IMPORTANT: The functions within this FLL have changed. Please refer to the latest documention for the VFP Encryption FLL that can be found at the following link:

Major VFP Encryption Update

Hashing in Visual FoxPro
There are a few popular hash functions that I thought made good candidates for the VFP Encryption FLL. So, by modifying and adding to some earlier Visual C++ work by George Anescu I implemented the following hashing functions: SHA1, SHA256, SHA384, SHA512, MD5, RIPEMD128, and RIPEMD160. They are now all accessible from in Visual FoxPro using a very simple Hash() function.

Bigger but still relatively small
The hash functions added some size to the FLL that now weighs in at about (108 KB), but I think with everything this FLL offers in the way of encryption and hashing that it is still a pretty respectable size.

Additional information on the implemented hash functions
For additional information on the hash functions now accessible to Visual FoxPro refer to the following links:

I’ve included a ReadMe.txt with the download that shows all of the different functions now available in the vfpencryption.fll. I thought this might be a good thing to have with the FLL should someone stumble acrossed it in the future and not know about this blog. Also, it gives me a place to stick George Anescue’s disclaimer (he’s certainly entitled as the work he’s done is great and I appreciate him allowing other developers such as myself to use and modify it freely). Here is some information from the ReadMe.txt about the Hash() function:

Function Signature
Hash(cStringtoHash[, nHashType])

cString: String to return hash for
nHashType: (possible values and corresponding hash)
1 = SHA1 (a.k.a SHA160)  – 160 bit Digest
2 = SHA256    – 256 bit Digest
3 = SHA384    – 384 bit Digest
4 = SHA512 (default hash type)  – 512 bit Digest
5 = MD5    – 128 bit Digest
6 = RIPEMD128    – 128 bit Digest
7 = RIPEMD256    – 256 bit Digest

Though not always true, it can be generally said of these hash algorithms that the longer the Digest is the more secure the hash is. It would be extremely difficult to find a collision for a string hashed with SHA512, which is the default for this Visual FoxPro Hash() function. A collision, simply put, is when you find another string that would produce the same hash.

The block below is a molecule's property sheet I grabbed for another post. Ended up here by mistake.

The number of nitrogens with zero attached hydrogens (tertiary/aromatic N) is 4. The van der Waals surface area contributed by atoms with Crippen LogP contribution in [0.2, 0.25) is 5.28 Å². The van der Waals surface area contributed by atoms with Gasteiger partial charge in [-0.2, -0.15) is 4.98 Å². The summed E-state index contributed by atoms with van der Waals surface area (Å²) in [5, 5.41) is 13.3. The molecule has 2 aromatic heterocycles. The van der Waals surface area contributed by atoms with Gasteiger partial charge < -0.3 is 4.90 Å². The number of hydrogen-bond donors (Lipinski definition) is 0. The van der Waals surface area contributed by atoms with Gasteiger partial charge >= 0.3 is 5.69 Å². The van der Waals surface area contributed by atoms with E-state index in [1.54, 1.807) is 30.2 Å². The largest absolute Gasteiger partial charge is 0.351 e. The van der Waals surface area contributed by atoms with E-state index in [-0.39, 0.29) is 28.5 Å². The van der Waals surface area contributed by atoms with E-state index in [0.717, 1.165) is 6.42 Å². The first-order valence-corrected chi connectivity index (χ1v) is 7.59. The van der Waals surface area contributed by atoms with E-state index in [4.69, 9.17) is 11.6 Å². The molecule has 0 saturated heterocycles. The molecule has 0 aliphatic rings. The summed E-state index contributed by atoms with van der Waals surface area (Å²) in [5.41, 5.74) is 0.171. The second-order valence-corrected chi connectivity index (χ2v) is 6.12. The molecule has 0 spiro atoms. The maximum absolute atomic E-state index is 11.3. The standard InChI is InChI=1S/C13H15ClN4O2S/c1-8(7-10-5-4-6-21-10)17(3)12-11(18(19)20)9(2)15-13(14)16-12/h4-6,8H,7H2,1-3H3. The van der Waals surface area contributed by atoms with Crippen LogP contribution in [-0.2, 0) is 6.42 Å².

In order to represent hashes in the most common form of hexBinary use Visual FoxPro’s STRCONV() function. For example:
?STRCONV(Hash(“Some String”), 15)

Download and Code Sample
As I am adding to this FLL, my examples are designed to just give you enough so you know how to use the new functions being implemented. I will be back at a later time with blog entries that detail the use of this FLL in real world situations for Visual FoxPro. Here is the download link for the FLL and an example of its use:

Download the VFP Encryption FLL (50 KB approx.)

*!* Example of Use *!*
DIMENSION aryHashTypes(7) && used just for this example, not necessary in production code
aryHashTypes(1) = “SHA1”
aryHashTypes(2) = “SHA256”
aryHashTypes(3) = “SHA384”
aryHashTypes(4) = “SHA512 (default hash type)”
aryHashTypes(5) = “MD5”
aryHashTypes(6) = “RIPEMD128”
aryHashTypes(7) = “RIPEMD256”

SET LIBRARY TO LOCFILE(“vfpencryption.fll”)

LOCAL lnCounter, lcHashDigest
FOR lnCounter = 1 TO 7 && iterate through all available hashes
 lcHashDigest = Hash(“Visual FoxPro Rocks!”, lnCounter) && here is the actual function in use
 ?”Binary Characters:”
 ?”hexBinary Equivalent:”
 ?STRCONV(lcHashDigest, 15) && Easy way to get the hexBinary equivalent